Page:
Even the most casual of horse racing observers know that the Epsom Derby is the most prestigious race on the flat, and yet the Greyhound Derby is still something of a mystery to sport lovers.
But this is an event that has a lineage dating back to 1927, and in 1939 a staggering 92,000 people turned out at the White City Stadium to watch the action unfold.
Unbeknownst to many, sadly, the Greyhound Derby is still being run each year to this day, and with a new home at the Towcester Greyhound Stadium the future of the renewal still looks bright enough for those still enraptured by the sport.
When Was the Greyhound Derby First Run?
The Greyhound Racing Association wanted to introduce a race that was considered the pinnacle of the sport, and so they hit upon the Greyhound Derby to rival horse racing’s version of the event that was first run way back in 1780.
In a bid to attract the fastest dogs and their owners to the event, the GRA put together a timetable of regional heats and promised the Derby winner a top prize of £1,000 – remember, this was the 1920s, when such sums were considered sizable to say the very least.
The first ever Greyhound Derby was held at the White City Stadium on October 15, 1927, with Entry Badge – a dog trained by local man Joe Harmon – taking the spoils.
Growing in Popularity
As word spread of the prize money on offer, the Greyhound Derby continued to grow in prestige – by the 1930s, hundreds of owners were entering their dogs into the qualification process.
But it was in 1929 that the first landmark Derby was held. Mick the Miller was brought over from Ireland for qualifying, and after dismantling the field in his heat a bookmaker, Albert Williams, immediately made an offer to buy the dog for 800 guineas. That was accepted by his former owner, Father Martin Brophy, who decided to sell his prized animal there and then.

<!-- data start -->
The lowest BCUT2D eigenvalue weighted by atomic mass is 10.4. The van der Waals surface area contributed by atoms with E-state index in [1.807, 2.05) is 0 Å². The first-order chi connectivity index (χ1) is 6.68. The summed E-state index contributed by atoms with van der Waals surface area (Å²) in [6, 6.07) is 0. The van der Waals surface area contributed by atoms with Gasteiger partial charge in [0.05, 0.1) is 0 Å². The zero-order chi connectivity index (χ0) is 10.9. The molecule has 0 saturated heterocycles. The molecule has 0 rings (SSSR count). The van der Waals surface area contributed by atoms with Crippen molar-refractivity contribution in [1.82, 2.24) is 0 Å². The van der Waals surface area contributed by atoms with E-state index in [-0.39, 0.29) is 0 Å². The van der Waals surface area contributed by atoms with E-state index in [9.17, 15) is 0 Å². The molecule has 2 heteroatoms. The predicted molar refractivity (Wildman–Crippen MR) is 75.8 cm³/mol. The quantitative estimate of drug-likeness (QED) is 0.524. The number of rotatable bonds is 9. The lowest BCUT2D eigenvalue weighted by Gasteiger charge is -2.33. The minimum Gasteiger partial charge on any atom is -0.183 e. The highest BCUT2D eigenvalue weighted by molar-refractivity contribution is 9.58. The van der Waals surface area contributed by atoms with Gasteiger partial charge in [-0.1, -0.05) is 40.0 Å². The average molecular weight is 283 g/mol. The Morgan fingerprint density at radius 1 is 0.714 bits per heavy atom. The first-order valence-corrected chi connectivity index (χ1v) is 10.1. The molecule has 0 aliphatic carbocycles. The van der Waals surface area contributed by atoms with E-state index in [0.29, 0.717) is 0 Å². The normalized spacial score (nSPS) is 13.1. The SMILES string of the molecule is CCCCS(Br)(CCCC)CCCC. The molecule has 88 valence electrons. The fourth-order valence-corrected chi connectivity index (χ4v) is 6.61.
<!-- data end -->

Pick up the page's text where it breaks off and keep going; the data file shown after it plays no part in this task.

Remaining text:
Mick the Miller went on to win the Greyhound Derby in both 1929 and 1930, becoming the first back-to-back champion – an accolade not matched until Patricia’s Hope in the 1970s.
The 1939 edition of the Greyhound Derby was the most attended in history, and if we apply historic inflation to the totalisator taking – £114,780 – that equates to an incredible £7.5 million.
But as the Second World War broke out, a temporary new home was needed, with Harringay Stadium stepping up to the mark for the 1940 edition.
As the ravages of war took hold, it would not be until 1945 that the Greyhound Derby would return – thankfully, White City Stadium was able to host once more.
It was at this time that the dominance of trainer Leslie Reynolds began. He won five editions of the race in a span of seven years in the 1950s….with five different dogs, no less.
By the early 1970s, the prize money was up to £13,5000 for the winner, and now the Greyhound Derby was being televised by cult favourite Word of Sport.
That popularity continued into the 1980s, where the prize money near doubled to £25,000. But with attendances dwindling, and a change of venue required, most trace this period to the beginning of the Derby’s downfall…
It was to much dismay that the White City Stadium was demolished in 1985 to make way for a contemporary development that would include a new site for the BBC.
That left the Greyhound Derby seeking a new home, and Wimbledon Stadium picked up the slack. But its out-of-town location, and the continued diminishing appetite for dog racing, meant that the race started to lose some of its pizazz.
Wimbledon would play host to the Greyhound Derby for the next 30 years, but crowds continued to fall and the Stadium, needing significant renovations, was not the most welcoming of venues.
But on the track, at least, the action remained red hot, with Charlie Lister starting his remarkable run of seven victories – Rapid Ranger becoming just the fourth dog to win multiple Derbies.
Nick Savva collected four wins of his own in the late 1990s and the noughties, including his own multiple champion Westmead Hawk.
Without a permanent home, it can be very difficult for a race in any sport to really capture the imagination of the public.
Since leaving Wimbledon in 2016, with the stadium sold and turned into Wimbledon FC’s New Plough home, the Greyhound Derby has had a nomadic existence.
Towcester took on hosting duties in 2017 and 2018, but when that venue fell on hard times the Derby was shifted the Nottingham Stadium in 2019 and 2020.
But maybe all is not lost. Towcester has reopened, and its owners are very bullish about the future.
Perhaps the Greyhound Derby has a long-term home once more… central to the chances of this fine race continuing to be a key date beloved by many.